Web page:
The Guardian | Published: February 27, 2019
Train crash causes huge blaze after fuel tank explodes
Incident triggers resignation of transport minister
Firefighters at the scene of the crash at Ramses station in Cairo, Egypt on Wednesday. Photograph: Stringer/AFP/Getty Images
At least 25 people have been killed and dozens more injured after a train crashed at high speed into a barrier at Cairo’s main station, causing its fuel tank to explode and triggering a huge fire.
Egypt’s transport minister, Hisham Arafat, resigned hours after the prime minister, Mostafa Madbouly, promised a tough response if any negligence was found. Egyptians have long complained that the government has failed to deal with chronic transport problems and poorly maintained railway lines.
Railway officials said the single railcar was travelling too fast when it collided head-on with the barrier. At least 47 people were injured, many of whom suffered severe burns and are now in critical condition.
The explosion and fire blasted through people on the platform in the busy Ramses station in downtown Cairo. A surveillance video shared by local media showed the moment of impact when the car barrelled past people who were then engulfed in flames and smoke.
Ambulances rushed to the scene and firefighters struggled to get the flames under control. Video from surveillance cameras showed flames ravaging the station’s interior.
Ashraf Momtaz, a general railway inspector, told the Associated Press that there were several explanations for what happened, one of which was that the train was accelerated to a high speed by someone who then jumped.
It was not immediately clear if the engine had a driver at the time of the crash, Momtaz said. “The railcar takes time to [gather] speed so there is a chance that someone set it on full speed before leaving,” he said, adding that investigators were considering all scenarios.
“There are records that show which driver is in which railcar,” he said. In general, he said, the accident suggested “negligence from the driver and supervisors.”
Madbouly, who was quick to visit the site, promised a tough response. He said: “Any person found to be negligent will be held accountable and it will be severe.” Officials often blame the rail network’s poor maintenance on decades of negligence and a lack of funds.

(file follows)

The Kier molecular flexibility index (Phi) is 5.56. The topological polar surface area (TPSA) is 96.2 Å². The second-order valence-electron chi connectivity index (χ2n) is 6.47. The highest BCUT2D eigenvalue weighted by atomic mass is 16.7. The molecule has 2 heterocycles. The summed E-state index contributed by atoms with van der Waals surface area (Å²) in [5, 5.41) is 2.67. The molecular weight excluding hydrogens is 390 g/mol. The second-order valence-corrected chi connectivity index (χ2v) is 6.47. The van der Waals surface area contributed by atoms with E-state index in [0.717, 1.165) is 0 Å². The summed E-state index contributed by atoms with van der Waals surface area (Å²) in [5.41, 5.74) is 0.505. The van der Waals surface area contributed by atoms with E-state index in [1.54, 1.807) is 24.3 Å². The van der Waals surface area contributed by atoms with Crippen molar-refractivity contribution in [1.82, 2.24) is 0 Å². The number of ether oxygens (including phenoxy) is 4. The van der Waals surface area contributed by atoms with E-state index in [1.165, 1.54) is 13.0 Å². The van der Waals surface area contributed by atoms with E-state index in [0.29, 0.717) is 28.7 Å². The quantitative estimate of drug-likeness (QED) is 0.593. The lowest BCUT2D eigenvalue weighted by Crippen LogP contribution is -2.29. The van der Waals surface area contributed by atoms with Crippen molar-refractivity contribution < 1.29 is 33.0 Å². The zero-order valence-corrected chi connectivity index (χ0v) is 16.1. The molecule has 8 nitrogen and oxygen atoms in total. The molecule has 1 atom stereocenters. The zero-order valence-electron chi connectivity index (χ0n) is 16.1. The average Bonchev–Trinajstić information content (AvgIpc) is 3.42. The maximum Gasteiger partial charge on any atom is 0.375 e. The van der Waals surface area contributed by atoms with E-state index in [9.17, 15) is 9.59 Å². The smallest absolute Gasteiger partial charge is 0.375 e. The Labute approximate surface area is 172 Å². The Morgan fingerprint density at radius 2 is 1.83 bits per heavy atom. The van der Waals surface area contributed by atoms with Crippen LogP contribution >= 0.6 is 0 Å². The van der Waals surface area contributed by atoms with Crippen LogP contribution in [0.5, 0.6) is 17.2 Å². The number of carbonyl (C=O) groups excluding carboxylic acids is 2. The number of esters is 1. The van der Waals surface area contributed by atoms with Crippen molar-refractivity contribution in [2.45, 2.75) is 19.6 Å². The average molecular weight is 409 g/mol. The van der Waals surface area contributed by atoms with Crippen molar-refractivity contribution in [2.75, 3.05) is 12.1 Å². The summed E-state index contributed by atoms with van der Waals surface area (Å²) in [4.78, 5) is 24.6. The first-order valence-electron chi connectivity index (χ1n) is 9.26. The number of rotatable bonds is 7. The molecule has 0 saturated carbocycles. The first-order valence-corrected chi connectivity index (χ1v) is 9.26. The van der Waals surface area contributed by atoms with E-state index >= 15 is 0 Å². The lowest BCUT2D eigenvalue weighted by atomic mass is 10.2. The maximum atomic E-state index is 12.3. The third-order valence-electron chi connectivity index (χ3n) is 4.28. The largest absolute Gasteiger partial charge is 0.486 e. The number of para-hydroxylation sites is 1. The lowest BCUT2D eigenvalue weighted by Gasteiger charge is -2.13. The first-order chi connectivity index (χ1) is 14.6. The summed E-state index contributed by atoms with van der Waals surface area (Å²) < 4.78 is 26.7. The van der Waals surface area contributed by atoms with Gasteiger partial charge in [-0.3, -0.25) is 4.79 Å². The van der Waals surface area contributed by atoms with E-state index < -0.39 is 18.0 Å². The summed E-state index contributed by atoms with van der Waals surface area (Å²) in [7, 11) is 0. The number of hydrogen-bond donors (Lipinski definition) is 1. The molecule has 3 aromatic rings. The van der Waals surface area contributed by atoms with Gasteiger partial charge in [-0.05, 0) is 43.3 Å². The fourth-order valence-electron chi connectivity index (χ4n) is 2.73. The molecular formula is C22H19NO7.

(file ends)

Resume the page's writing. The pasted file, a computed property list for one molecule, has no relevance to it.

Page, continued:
Hours later the cabinet announced that the prime minister had accepted the resignation of Arafat.
Egypt’s general prosecutor, Nabil Sadek, ordered an extensive investigation and sent a team of investigators to the station.
The Ramses district is among the busiest and most crowded areas of the Egyptian capital. The state railway agency briefly halted all train traffic and ordered the evacuation of the station.The accident triggered adebate among Egyptians, many of whom blamed the government for not improving railway services even after a series of deadly accidents. Several noted previous statements by Egypt’s president, Abdel-Fattah al-Sisi, expressing reservations about spending too much money on improving trains, citing a lack of funds.
Egypt’s railway system has a history of badly maintained equipment and poor management with official figures showing 1,793 train accidents in 2017.
In July 2018, a passenger train derailed near the southern city of Aswan, injuring at least six people and prompting authorities to fire the chief of the country’s railways.
In March last year, the president said the government lacked about 250bn Egyptian pounds (£10.7bn) to overhaul the rundown rail system. Sisi spoke a day after a passenger train collided with a cargo train, killing at least 12 people, including a child.
In August 2017, two passenger trains collided just outside the Mediterranean port city of Alexandria, killing 43 people. In 2016, at least 51 people were killed when two commuter trains collided near Cairo.